Categories
Bid process

Kickoff or kick out?

When do you hold the bid kickoff? Is it one of the first things you do when the bid lands? Or do you only hold this meeting when the bid decision gate has been passed, and you know whether you should be submitting a response?

Jack Grealish lining up for some kickoff / free kick magic https://www.birminghammail.co.uk/sport/football/football-news/aston-villas-jack-grealish-shines-18059041

I have worked in organisations where as soon as an opportunity comes in, a kick off call or meeting is convened. No evaluation has taken place, and the kickoff is treated partly as that discussion.

By the time you have the kickoff, the opportunity should have been fully qualified with three key questions addressed – is the opportunity real, can we win it, and do we want to?* But, like where I previously worked, how many times is the kickoff used to have those discussions – when it’s already too late? If you haven’t already held the bid decision call/meeting, once the team is engaged on a kickoff it can feel like a runaway train that you have no way of catching to bring the team back to properly debate whether we should be bidding in the first place.

The APMP Body of Knowledge (BOK) outlines two major pitfalls around the kickoff – and in my experience, the first point is where the damage most often occurs:

  • Confusing the kickoff meeting with the initial planning meeting: The kickoff meeting should not be confused with the initial planning meeting. An initial planning meeting should be an internal meeting with core team members immediately after the RFP is released. The outcomes and directions of this initial planning meeting are the inputs to the kickoff meeting.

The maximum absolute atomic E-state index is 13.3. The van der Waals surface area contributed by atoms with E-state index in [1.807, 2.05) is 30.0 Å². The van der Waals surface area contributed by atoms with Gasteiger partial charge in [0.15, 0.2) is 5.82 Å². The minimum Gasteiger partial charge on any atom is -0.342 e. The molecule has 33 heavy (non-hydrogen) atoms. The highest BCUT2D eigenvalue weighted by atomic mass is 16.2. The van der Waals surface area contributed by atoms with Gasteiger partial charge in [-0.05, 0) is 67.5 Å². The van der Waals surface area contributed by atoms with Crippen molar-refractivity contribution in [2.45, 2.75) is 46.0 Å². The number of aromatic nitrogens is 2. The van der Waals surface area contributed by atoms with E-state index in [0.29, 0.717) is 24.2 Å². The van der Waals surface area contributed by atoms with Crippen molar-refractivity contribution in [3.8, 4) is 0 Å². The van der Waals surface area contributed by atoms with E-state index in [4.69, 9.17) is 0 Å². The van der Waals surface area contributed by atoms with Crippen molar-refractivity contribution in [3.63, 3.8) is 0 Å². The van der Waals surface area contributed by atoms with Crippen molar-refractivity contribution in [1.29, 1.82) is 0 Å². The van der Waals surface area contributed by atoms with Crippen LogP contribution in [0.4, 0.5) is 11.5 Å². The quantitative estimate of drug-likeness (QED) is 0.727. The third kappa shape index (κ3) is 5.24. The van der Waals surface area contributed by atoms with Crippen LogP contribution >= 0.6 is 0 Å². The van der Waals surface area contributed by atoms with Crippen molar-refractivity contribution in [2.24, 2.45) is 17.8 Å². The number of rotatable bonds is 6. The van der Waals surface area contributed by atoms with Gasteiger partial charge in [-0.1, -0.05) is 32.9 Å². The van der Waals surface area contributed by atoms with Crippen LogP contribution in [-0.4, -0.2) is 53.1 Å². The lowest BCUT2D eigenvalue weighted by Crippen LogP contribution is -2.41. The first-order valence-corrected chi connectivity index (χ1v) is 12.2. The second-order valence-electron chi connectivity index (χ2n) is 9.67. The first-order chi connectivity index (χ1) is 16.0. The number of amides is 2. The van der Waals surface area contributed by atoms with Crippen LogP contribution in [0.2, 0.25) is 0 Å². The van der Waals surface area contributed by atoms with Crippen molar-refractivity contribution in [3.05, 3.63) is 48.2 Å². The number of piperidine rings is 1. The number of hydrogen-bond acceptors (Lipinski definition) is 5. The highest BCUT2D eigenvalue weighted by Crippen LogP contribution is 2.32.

• Not allowing sufficient time to plan a kickoff: Considerable time needs to be spent preparing for the kickoff. Having a kickoff meeting as quickly as possible after the release of the catalyst documents can set the team up for failure if key information and guidance is missing. Take the time to prepare and plan. Ensure that all fundamental documents are in place prior to the kickoff meeting.”

The kickoff should also happen later in the process than you may probably expect. According to the BOK: “Kickoff meetings are not executed immediately upon RFP receipt. Resist the urge to have a kickoff meeting as soon as you receive the bid request… Instead, schedule kickoff meetings about 15 percent into the response timeframe.” 15 percent. That means if you have a three-week turnaround, the kickoff meeting should not happen prior to day three. Obviously, shorter timeframes mean it can still feel as though the call is happening “as soon as” the bid lands – but you still should have evaluated and made a qualified decision to bid prior to this meeting.

So you now know you shouldn’t hold it immediately, but when you do, how long should the kickoff be? This will depend on the opportunity and submission requirements, but the BOK suggests you set aside up to four hours. How often do you do that? Or do you just have a quick half hour? This is another reason, in my experience, why the kickoff and bid/no bid meetings get confused.

The kickoff should be a key activity along the bid timeline – it takes time and preparation, both for the bid manager, and the bid team. At the point of holding a kickoff meeting, as the bid manager you should have reviewed the client papers so that you can provide an overview of the requirements and timetable, the longer-term programme, and answer any questions the team has. You should look to agree win themes, your value proposition, and relevant team and experience. At a more granular level, the kickoff should also be used to agree and assign tasks/actions, confirm the timetable and agree logistics, and confirm any early clarifications you may have for the client. The BOK has a useful checklist, but even a simple list of tasks can be used as your agenda to ensure you cover everything.

So if you are one of those organisations that holds kickoffs immediately, think of it as a kickoff from a free kick when the game is already in play.

*For more detail, see our blog on the importance of bid decision process from last year.

Categories
Bid process

Bidding as the incumbent